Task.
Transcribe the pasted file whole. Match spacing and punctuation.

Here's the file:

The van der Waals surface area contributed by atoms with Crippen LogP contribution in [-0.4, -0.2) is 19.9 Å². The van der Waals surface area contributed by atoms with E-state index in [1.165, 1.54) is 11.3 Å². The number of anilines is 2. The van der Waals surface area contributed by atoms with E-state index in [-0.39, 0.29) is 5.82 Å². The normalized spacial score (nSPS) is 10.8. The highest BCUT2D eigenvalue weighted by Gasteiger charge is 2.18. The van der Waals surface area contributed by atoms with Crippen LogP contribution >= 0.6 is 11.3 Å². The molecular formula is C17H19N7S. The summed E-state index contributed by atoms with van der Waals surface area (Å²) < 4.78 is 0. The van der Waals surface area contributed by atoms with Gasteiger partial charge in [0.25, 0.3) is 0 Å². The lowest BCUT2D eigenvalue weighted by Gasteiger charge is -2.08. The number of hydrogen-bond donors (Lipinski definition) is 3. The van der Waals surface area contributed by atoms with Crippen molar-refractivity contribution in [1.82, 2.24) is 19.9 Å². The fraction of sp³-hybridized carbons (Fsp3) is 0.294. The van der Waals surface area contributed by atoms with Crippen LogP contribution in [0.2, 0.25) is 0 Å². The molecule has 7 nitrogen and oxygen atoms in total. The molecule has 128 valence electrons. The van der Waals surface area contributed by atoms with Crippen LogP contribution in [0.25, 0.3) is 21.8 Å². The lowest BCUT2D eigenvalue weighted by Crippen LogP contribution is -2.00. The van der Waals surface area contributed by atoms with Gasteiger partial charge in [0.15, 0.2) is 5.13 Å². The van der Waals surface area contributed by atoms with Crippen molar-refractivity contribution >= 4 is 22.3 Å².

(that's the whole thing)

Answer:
The van der Waals surface area contributed by atoms with Crippen LogP contribution in [-0.4, -0.2) is 19.9 Å². The van der Waals surface area contributed by atoms with E-state index in [1.165, 1.54) is 11.3 Å². The number of anilines is 2. The van der Waals surface area contributed by atoms with E-state index in [-0.39, 0.29) is 5.82 Å². The normalized spacial score (nSPS) is 10.8. The highest BCUT2D eigenvalue weighted by Gasteiger charge is 2.18. The van der Waals surface area contributed by atoms with Crippen LogP contribution >= 0.6 is 11.3 Å². The molecular formula is C17H19N7S. The summed E-state index contributed by atoms with van der Waals surface area (Å²) < 4.78 is 0. The van der Waals surface area contributed by atoms with Gasteiger partial charge in [0.25, 0.3) is 0 Å². The lowest BCUT2D eigenvalue weighted by Gasteiger charge is -2.08. The number of hydrogen-bond donors (Lipinski definition) is 3. The van der Waals surface area contributed by atoms with Crippen molar-refractivity contribution in [1.82, 2.24) is 19.9 Å². The fraction of sp³-hybridized carbons (Fsp3) is 0.294. The van der Waals surface area contributed by atoms with Crippen LogP contribution in [0.2, 0.25) is 0 Å². The molecule has 7 nitrogen and oxygen atoms in total. The molecule has 128 valence electrons. The van der Waals surface area contributed by atoms with Crippen LogP contribution in [0.25, 0.3) is 21.8 Å². The lowest BCUT2D eigenvalue weighted by Crippen LogP contribution is -2.00. The van der Waals surface area contributed by atoms with Gasteiger partial charge in [0.15, 0.2) is 5.13 Å². The van der Waals surface area contributed by atoms with Crippen molar-refractivity contribution >= 4 is 22.3 Å².